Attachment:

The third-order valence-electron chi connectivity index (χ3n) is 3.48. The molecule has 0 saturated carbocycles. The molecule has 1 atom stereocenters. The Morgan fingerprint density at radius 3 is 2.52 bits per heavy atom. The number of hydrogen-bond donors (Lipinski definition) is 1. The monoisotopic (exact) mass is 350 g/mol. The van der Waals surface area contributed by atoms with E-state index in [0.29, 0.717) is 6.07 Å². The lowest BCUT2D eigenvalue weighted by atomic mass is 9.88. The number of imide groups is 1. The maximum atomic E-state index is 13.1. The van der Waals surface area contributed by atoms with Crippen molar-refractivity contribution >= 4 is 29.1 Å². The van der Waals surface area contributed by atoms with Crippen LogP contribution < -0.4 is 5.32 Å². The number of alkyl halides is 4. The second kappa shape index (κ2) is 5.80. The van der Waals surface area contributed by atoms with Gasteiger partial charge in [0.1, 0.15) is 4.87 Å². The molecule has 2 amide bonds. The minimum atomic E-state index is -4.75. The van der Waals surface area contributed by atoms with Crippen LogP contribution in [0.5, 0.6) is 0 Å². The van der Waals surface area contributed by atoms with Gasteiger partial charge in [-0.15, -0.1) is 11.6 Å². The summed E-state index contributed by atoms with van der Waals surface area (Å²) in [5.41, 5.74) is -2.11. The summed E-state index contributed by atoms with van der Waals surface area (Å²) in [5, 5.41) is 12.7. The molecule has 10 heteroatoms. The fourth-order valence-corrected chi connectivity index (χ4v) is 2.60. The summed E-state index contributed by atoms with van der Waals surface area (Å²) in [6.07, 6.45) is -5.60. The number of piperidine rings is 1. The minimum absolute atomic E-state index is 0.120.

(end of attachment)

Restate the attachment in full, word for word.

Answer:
The third-order valence-electron chi connectivity index (χ3n) is 3.48. The molecule has 0 saturated carbocycles. The molecule has 1 atom stereocenters. The Morgan fingerprint density at radius 3 is 2.52 bits per heavy atom. The number of hydrogen-bond donors (Lipinski definition) is 1. The monoisotopic (exact) mass is 350 g/mol. The van der Waals surface area contributed by atoms with E-state index in [0.29, 0.717) is 6.07 Å². The lowest BCUT2D eigenvalue weighted by atomic mass is 9.88. The number of imide groups is 1. The maximum atomic E-state index is 13.1. The van der Waals surface area contributed by atoms with Crippen molar-refractivity contribution >= 4 is 29.1 Å². The van der Waals surface area contributed by atoms with Crippen LogP contribution < -0.4 is 5.32 Å². The number of alkyl halides is 4. The second kappa shape index (κ2) is 5.80. The van der Waals surface area contributed by atoms with Gasteiger partial charge in [0.1, 0.15) is 4.87 Å². The molecule has 2 amide bonds. The minimum atomic E-state index is -4.75. The van der Waals surface area contributed by atoms with Crippen LogP contribution in [0.5, 0.6) is 0 Å². The van der Waals surface area contributed by atoms with Gasteiger partial charge in [-0.15, -0.1) is 11.6 Å². The summed E-state index contributed by atoms with van der Waals surface area (Å²) in [5.41, 5.74) is -2.11. The summed E-state index contributed by atoms with van der Waals surface area (Å²) in [5, 5.41) is 12.7. The molecule has 10 heteroatoms. The fourth-order valence-corrected chi connectivity index (χ4v) is 2.60. The summed E-state index contributed by atoms with van der Waals surface area (Å²) in [6.07, 6.45) is -5.60. The number of piperidine rings is 1. The minimum absolute atomic E-state index is 0.120.